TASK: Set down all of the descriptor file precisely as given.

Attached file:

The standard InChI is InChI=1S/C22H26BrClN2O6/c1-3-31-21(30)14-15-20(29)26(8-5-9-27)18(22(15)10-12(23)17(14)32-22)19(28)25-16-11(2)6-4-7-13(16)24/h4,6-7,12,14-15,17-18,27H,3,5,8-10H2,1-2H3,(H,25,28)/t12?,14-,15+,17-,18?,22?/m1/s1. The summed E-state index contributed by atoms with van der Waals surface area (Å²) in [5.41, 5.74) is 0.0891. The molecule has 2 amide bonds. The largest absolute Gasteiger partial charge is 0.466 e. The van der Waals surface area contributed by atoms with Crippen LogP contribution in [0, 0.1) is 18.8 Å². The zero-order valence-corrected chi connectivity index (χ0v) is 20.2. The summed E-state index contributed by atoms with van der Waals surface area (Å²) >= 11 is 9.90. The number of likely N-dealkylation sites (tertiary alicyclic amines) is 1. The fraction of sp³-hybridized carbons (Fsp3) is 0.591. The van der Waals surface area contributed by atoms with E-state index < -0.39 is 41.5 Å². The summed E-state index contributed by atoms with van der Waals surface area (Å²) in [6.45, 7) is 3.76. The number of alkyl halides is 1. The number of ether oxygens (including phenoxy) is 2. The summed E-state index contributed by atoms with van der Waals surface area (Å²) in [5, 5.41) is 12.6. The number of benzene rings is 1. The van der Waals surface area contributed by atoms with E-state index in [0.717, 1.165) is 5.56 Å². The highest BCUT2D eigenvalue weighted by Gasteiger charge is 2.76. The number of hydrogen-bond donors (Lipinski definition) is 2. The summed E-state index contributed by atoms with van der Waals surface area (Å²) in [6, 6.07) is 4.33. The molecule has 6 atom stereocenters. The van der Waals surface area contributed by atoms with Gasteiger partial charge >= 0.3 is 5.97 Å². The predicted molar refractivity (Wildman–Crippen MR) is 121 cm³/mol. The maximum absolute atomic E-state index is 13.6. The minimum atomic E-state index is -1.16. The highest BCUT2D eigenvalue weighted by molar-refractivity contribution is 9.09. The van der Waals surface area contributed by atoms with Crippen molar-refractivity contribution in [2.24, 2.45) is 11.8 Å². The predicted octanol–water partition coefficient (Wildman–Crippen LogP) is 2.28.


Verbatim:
The standard InChI is InChI=1S/C22H26BrClN2O6/c1-3-31-21(30)14-15-20(29)26(8-5-9-27)18(22(15)10-12(23)17(14)32-22)19(28)25-16-11(2)6-4-7-13(16)24/h4,6-7,12,14-15,17-18,27H,3,5,8-10H2,1-2H3,(H,25,28)/t12?,14-,15+,17-,18?,22?/m1/s1. The summed E-state index contributed by atoms with van der Waals surface area (Å²) in [5.41, 5.74) is 0.0891. The molecule has 2 amide bonds. The largest absolute Gasteiger partial charge is 0.466 e. The van der Waals surface area contributed by atoms with Crippen LogP contribution in [0, 0.1) is 18.8 Å². The zero-order valence-corrected chi connectivity index (χ0v) is 20.2. The summed E-state index contributed by atoms with van der Waals surface area (Å²) >= 11 is 9.90. The number of likely N-dealkylation sites (tertiary alicyclic amines) is 1. The fraction of sp³-hybridized carbons (Fsp3) is 0.591. The van der Waals surface area contributed by atoms with E-state index < -0.39 is 41.5 Å². The summed E-state index contributed by atoms with van der Waals surface area (Å²) in [6.45, 7) is 3.76. The number of alkyl halides is 1. The number of ether oxygens (including phenoxy) is 2. The summed E-state index contributed by atoms with van der Waals surface area (Å²) in [5, 5.41) is 12.6. The number of benzene rings is 1. The van der Waals surface area contributed by atoms with E-state index in [0.717, 1.165) is 5.56 Å². The highest BCUT2D eigenvalue weighted by Gasteiger charge is 2.76. The number of hydrogen-bond donors (Lipinski definition) is 2. The summed E-state index contributed by atoms with van der Waals surface area (Å²) in [6, 6.07) is 4.33. The molecule has 6 atom stereocenters. The van der Waals surface area contributed by atoms with Gasteiger partial charge >= 0.3 is 5.97 Å². The predicted molar refractivity (Wildman–Crippen MR) is 121 cm³/mol. The maximum absolute atomic E-state index is 13.6. The minimum atomic E-state index is -1.16. The highest BCUT2D eigenvalue weighted by molar-refractivity contribution is 9.09. The van der Waals surface area contributed by atoms with Crippen molar-refractivity contribution in [2.24, 2.45) is 11.8 Å². The predicted octanol–water partition coefficient (Wildman–Crippen LogP) is 2.28.